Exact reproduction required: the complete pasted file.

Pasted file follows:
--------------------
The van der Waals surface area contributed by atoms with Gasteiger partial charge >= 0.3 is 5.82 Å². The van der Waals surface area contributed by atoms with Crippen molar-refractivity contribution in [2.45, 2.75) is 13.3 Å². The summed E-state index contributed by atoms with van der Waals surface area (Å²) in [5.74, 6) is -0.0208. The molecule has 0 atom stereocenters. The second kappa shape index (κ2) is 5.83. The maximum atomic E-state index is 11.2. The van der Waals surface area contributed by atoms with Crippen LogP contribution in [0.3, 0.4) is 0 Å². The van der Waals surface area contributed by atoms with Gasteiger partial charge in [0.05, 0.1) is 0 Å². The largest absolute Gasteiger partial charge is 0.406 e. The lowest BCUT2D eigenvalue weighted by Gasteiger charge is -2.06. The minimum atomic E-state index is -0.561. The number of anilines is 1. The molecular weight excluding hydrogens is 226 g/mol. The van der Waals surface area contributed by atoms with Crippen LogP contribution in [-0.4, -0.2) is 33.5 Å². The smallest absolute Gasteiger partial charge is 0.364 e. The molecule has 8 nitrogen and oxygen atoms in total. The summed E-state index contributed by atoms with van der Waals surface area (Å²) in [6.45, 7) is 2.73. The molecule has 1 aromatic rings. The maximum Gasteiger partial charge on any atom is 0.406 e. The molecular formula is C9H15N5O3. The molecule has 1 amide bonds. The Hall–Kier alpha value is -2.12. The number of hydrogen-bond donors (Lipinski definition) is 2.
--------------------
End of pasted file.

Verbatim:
The van der Waals surface area contributed by atoms with Gasteiger partial charge >= 0.3 is 5.82 Å². The van der Waals surface area contributed by atoms with Crippen molar-refractivity contribution in [2.45, 2.75) is 13.3 Å². The summed E-state index contributed by atoms with van der Waals surface area (Å²) in [5.74, 6) is -0.0208. The molecule has 0 atom stereocenters. The second kappa shape index (κ2) is 5.83. The maximum atomic E-state index is 11.2. The van der Waals surface area contributed by atoms with Crippen LogP contribution in [0.3, 0.4) is 0 Å². The van der Waals surface area contributed by atoms with Gasteiger partial charge in [0.05, 0.1) is 0 Å². The largest absolute Gasteiger partial charge is 0.406 e. The lowest BCUT2D eigenvalue weighted by Gasteiger charge is -2.06. The minimum atomic E-state index is -0.561. The number of anilines is 1. The molecular weight excluding hydrogens is 226 g/mol. The van der Waals surface area contributed by atoms with Crippen LogP contribution in [-0.4, -0.2) is 33.5 Å². The smallest absolute Gasteiger partial charge is 0.364 e. The molecule has 8 nitrogen and oxygen atoms in total. The summed E-state index contributed by atoms with van der Waals surface area (Å²) in [6.45, 7) is 2.73. The molecule has 1 aromatic rings. The maximum Gasteiger partial charge on any atom is 0.406 e. The molecular formula is C9H15N5O3. The molecule has 1 amide bonds. The Hall–Kier alpha value is -2.12. The number of hydrogen-bond donors (Lipinski definition) is 2.